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Millions Turn To Stock Trading During Pandemic, But Some See Trouble For The Young

Stock trading has become easier and cheaper than ever. But have venues like Robinhood made it too risky for inexperienced investors?
Jim Watson
AFP via Getty Images
Stock trading has become easier and cheaper than ever. But have venues like Robinhood made it too risky for inexperienced investors?

Stuck at home this spring, University of Nebraska student Alexander Kearns spent his empty hours buying and selling stocks online, learning as much as he could about investing.

"He sounded like a kid that was really, really excited to be studying something that he found interesting," says Bill Brewster, his cousin by marriage.

What no one knew was that Kearns had been trading options on a popular app called Robinhood, and at some point appears to have mistakenly concluded he had lost more than $730,000.

"How was a 20-year-old with no income able to get assigned almost a million dollars' worth of leverage?" Kearns wrote in a note found after his June 12 suicide. "... I also have no clue what I was doing now in hindsight."

With so many people stuck at home during the coronavirus pandemic, millions of Americans have turned to stock investing in recent months, lured by the advent of free trades. Online brokerages such as TD Ameritrade, Schwab and Fidelity have reported an uptick in customer accounts.

Robinhood alone saw its customer base soar from 10 million to 13 million during the first four months of 2020, an unprecedented surge far beyond anything the company was expecting.

With an average age of 33, many of Robinhood's users are much younger than traditional stock investors, and critics say the app seems very much designed to appeal to a generation raised on online games.

"Once you complete a trade, they encourage you to do so. They flash confetti. It's almost like a video game when you get to the next level. It's all playing on the endorphins you get from making trades," says Timothy Welsh, president and CEO of Nexis Strategy, a consultant to the wealth management industry.

Robinhood is also accessible to people without a lot of money to spend. Users get a free share of stock when they sign up, and if you can't afford to buy a share of an expensive stock like Apple or Tesla, Robinhood lets you buy a fraction of one.

University of Southern California student Alexander Fox has been using the app to trade small amounts of stock since high school.

"It started because a lot of my other friends were into it. So then I kind of fell into it," he says.

He and his friends have learned much of what they know about investing from YouTube videos and websites, he says. He now does videos of his own about trading.

A big fan of Warren Buffett, Fox is careful to buy only shares of companies he believes will have long-term value.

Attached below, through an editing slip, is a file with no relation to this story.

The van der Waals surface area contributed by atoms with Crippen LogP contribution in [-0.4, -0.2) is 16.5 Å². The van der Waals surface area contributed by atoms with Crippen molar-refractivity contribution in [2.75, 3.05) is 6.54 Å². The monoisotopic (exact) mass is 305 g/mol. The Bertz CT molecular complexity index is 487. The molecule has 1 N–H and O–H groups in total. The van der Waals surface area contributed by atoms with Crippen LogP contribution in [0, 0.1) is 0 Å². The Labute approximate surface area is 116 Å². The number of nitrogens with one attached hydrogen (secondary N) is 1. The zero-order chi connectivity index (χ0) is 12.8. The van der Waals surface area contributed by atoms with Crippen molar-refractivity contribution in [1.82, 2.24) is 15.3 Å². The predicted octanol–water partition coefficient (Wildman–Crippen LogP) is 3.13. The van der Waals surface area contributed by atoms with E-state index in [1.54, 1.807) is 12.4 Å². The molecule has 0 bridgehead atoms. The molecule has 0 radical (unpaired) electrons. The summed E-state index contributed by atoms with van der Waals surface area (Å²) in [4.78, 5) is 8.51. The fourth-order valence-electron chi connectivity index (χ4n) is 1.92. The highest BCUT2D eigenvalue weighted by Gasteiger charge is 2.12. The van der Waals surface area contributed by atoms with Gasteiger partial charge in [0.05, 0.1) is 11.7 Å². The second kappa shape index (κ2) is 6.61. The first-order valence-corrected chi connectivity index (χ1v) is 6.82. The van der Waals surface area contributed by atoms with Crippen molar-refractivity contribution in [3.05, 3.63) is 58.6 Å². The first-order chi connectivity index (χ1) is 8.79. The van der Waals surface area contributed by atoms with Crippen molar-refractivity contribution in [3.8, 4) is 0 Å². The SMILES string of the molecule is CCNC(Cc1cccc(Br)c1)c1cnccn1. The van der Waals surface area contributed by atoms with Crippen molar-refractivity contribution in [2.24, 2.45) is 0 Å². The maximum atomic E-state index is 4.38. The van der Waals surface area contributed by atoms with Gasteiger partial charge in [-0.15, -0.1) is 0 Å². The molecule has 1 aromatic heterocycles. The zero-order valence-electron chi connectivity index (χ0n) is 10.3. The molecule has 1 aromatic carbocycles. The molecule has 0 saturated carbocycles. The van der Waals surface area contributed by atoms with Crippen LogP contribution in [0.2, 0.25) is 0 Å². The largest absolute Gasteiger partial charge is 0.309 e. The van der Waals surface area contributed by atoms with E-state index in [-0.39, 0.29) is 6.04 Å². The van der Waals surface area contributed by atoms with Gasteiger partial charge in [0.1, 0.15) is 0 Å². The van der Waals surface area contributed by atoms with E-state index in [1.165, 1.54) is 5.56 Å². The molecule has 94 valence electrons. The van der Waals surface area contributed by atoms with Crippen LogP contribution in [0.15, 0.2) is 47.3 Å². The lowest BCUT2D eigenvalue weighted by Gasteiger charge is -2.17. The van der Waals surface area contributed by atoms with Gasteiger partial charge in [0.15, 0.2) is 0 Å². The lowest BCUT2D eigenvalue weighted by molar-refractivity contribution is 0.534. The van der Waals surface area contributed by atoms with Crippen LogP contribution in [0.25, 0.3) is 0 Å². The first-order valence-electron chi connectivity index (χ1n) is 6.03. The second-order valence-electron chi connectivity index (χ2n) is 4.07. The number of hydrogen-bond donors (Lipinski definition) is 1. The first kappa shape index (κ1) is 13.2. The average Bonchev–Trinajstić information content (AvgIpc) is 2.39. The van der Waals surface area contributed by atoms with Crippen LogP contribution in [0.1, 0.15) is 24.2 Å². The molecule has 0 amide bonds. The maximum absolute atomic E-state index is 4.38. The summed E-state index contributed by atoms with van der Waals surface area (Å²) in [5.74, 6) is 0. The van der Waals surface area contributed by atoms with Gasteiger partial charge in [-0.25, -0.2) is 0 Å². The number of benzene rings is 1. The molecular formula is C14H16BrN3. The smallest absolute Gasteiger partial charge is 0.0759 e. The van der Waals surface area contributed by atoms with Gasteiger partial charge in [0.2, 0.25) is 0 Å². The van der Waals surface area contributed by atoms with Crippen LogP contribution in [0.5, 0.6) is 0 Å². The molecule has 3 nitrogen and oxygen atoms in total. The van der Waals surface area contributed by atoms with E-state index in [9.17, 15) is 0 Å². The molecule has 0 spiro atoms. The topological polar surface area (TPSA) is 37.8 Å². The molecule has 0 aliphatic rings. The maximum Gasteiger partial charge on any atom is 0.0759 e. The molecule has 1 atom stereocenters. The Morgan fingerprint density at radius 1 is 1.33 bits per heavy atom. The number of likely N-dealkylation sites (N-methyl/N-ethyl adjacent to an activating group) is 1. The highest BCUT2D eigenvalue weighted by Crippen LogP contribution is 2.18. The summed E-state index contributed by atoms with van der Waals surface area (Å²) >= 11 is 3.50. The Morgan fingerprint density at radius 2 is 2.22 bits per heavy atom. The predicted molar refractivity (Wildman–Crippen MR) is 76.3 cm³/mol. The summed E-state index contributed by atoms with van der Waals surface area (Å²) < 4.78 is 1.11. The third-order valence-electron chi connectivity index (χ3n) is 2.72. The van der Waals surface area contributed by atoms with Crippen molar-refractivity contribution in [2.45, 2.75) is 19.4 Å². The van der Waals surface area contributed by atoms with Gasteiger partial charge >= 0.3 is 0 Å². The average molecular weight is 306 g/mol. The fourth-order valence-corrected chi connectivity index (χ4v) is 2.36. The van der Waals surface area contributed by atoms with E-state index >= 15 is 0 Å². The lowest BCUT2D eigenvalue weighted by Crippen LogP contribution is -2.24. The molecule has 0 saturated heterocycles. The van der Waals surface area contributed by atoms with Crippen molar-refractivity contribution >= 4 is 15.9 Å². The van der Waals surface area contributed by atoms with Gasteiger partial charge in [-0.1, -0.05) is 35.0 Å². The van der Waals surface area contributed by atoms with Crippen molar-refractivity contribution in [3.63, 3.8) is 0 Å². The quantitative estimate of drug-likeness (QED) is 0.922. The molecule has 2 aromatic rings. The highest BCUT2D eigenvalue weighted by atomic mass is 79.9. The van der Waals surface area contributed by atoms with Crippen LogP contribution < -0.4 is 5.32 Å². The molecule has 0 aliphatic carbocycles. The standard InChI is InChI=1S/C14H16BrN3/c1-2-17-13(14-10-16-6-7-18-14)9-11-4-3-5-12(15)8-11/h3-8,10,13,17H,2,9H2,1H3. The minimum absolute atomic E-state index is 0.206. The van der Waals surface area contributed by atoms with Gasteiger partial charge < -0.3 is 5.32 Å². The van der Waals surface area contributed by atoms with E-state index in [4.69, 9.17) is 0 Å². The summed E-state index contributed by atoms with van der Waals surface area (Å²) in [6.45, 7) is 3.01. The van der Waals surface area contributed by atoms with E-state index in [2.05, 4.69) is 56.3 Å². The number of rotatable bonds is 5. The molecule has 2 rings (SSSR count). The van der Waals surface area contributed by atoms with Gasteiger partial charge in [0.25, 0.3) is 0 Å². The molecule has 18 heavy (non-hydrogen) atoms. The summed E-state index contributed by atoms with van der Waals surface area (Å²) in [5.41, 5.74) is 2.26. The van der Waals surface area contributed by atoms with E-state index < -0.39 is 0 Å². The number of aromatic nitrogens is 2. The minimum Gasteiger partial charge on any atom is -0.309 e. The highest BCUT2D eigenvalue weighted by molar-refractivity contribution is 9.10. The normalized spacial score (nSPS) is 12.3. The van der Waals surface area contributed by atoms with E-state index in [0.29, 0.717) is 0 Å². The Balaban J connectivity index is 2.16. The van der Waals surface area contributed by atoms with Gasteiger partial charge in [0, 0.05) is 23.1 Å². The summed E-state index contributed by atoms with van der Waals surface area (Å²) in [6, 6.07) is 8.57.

But Jacqueline Prester, who teaches classes in financial literacy to high school students in Mansfield, Mass., says young people should not be investing with real money.

Prester has her students play a simulated stock market game with fake cash and has seen firsthand how heady trading can be for them.

"It can be addictive and it can be akin to gambling. And I think that's where a lot of the students get themselves in trouble," she says.

In fact, apps such as Robinhood may be even riskier than gambling because they allow users to engage in margin trading, a form of investing using borrowed money that can quickly lead to steep losses, critics say.

Robinhood officials declined to comment for this story. But in the days after Kearns' suicide, they took steps to add more customer service agents and redesign the app's interface in ways that would make it easier to understand options trading.

"It is not lost upon us that our company and our service have become synonymous with retail investing in America, and that this has led to millions of new investors making their first investments through Robinhood," Vlad Tenev and Baiju Bhatt, the company's co-founders, said in a statement.

Company officials also reject the notion that the app encourages young traders to take risks. Because Robinhood was designed to be easy to use, it's demystifying the investment world and opening up Wall Street to inexperienced investors, the company says.

Bloomberg columnist Nir Kaissar agrees that the company could tone down some of the app's casino-like aspects. But he's also a defender of Robinhood, saying it's democratizing stock trading.

"One of the things I love about Robinhood is it's ... drawn millions of new people into the market," he says. "If we want people to become more savvy about personal finance and investing — and I think we generally say that we do — then I think they need to have the experience of being an investor. I don't think those are things that you can necessarily learn just in a textbook."

The danger is that investors may not always understand the risks they're taking, and that can exact a much heavier toll than they're prepared for.

If you or someone you know may be considering suicide, contact the National Suicide Prevention Lifeline at 1-800-273-8255 (En Español: 1-888-628-9454; Deaf and Hard of Hearing: 1-800-799-4889) or the Crisis Text Line by texting HOME to 741741.

Copyright 2021 NPR. To see more, visit https://www.npr.org.

Jim Zarroli is an NPR correspondent based in New York. He covers economics and business news.